Reddit Reddit reviews Jumping into C++

We found 9 Reddit comments about Jumping into C++. Here are the top ones, ranked by their Reddit score.

Computers & Technology
Computer Programming
Software Design, Testing & Engineering
Object-Oriented Design
Jumping into C++
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9 Reddit comments about Jumping into C++:

u/Mat2012H · 3 pointsr/learnprogramming

it doesn't matter what editor you use to write code, the code will be exactly the same at the end of the day (unless you use Visual C++ gimicks).

I recommend buying a book.

Following video tutorials will just be you copy and pasting code, which really doesn't help learn.

I learned from this book and so I know it is a good book to learn from :)

u/root_pentester · 3 pointsr/blackhat

No problem. I am by no means an expert in writing code or buffer overflows but I have written several myself and even found a few in the wild which was pretty cool. A lot of people want to jump right in to the fun stuff but find out rather quickly that they are missing the skills to perform those tasks. I always suggest to people to start from the ground up when learning to do anything like this. Before going into buffer overflows you need to learn assembly language. Yes, it can be excellent sleep material but it is certainly a must. Once you get an understand of assembly you should learn basic C++. You don't have to be an expert or even intermediate level just learn the basics of it and be familiar with it. The same goes for assembly. Once you get that writing things like shellcode should be no problem. I'll send you some links for a few books I found very helpful. I own these myself and it helped me tremendously.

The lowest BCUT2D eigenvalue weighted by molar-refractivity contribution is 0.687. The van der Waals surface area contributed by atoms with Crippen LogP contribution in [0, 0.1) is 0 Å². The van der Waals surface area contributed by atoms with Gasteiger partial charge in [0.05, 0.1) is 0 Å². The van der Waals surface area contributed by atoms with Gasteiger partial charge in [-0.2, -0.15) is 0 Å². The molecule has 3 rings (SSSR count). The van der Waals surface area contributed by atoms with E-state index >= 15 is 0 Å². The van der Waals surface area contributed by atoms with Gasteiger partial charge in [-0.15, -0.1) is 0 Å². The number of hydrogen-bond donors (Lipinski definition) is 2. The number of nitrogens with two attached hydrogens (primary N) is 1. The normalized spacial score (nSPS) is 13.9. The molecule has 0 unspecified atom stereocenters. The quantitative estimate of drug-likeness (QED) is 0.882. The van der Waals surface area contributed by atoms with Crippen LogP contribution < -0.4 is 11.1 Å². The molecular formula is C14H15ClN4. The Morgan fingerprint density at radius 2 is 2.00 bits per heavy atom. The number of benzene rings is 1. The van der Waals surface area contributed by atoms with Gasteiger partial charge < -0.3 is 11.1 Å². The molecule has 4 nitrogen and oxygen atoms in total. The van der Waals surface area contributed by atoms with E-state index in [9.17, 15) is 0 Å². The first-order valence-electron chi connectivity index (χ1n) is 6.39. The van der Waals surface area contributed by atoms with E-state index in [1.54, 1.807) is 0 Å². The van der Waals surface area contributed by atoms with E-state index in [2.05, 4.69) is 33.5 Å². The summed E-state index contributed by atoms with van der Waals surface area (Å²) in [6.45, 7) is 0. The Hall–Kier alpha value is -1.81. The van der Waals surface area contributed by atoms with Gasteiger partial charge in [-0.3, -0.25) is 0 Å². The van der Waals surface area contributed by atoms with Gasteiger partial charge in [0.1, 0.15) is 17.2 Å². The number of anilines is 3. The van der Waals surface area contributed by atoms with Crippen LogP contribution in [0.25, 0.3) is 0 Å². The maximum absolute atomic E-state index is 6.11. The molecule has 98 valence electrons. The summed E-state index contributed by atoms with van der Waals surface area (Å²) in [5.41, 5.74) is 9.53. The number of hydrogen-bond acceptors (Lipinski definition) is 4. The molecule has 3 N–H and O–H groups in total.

Jumping into C++: Alex Allain

Write Great Code: Volume1 Understanding the Machine

Write Great Code: Volume2 Thinking Low-Level, Writing High Level

Reversing: Secrets of Reverse Engineering

Hacking: The Art of Exploitation I used this for an IT Security college course. Professor taught us using this book.

The Shellcoders Handbook This book covers EVERYTHING you need to know about shellcodes and is filled with lots of tips and tricks. I use mostly shells from metasploit to plug in but this goes really deep.


If you have a strong foundation of knowledge and know the material from the ground-up you will be very successful in the future.

One more thing, I recently took and passed the course from Offensive Security to get my OSCP (Offensive Security Certified Professional). I learned more from that class than years in school. It was worth every penny spent on it. You get to VPN in their lab and run your tools using Kali Linux against a LOT of machines ranging from Windows to Linux and find real vulnerabilities of all kinds. They have training videos that you follow along with and a PDF that teaches you all the knowledge you need to be a pentester. Going in I only had my CEH from eccouncil and felt no where close to being a pentester. After this course I knew I was ready. At the end you take a 24-long test to pass. No questions or anything just hands on hacking. You have 24 hrs to hack into a number of machines and then another 24 hours to write a real pentest report like you would give a client. You even write your own buffer overflow in the course and they walk you through step by step in a very clear way. The course may seem a bit pricey but I got to say it was really worth it.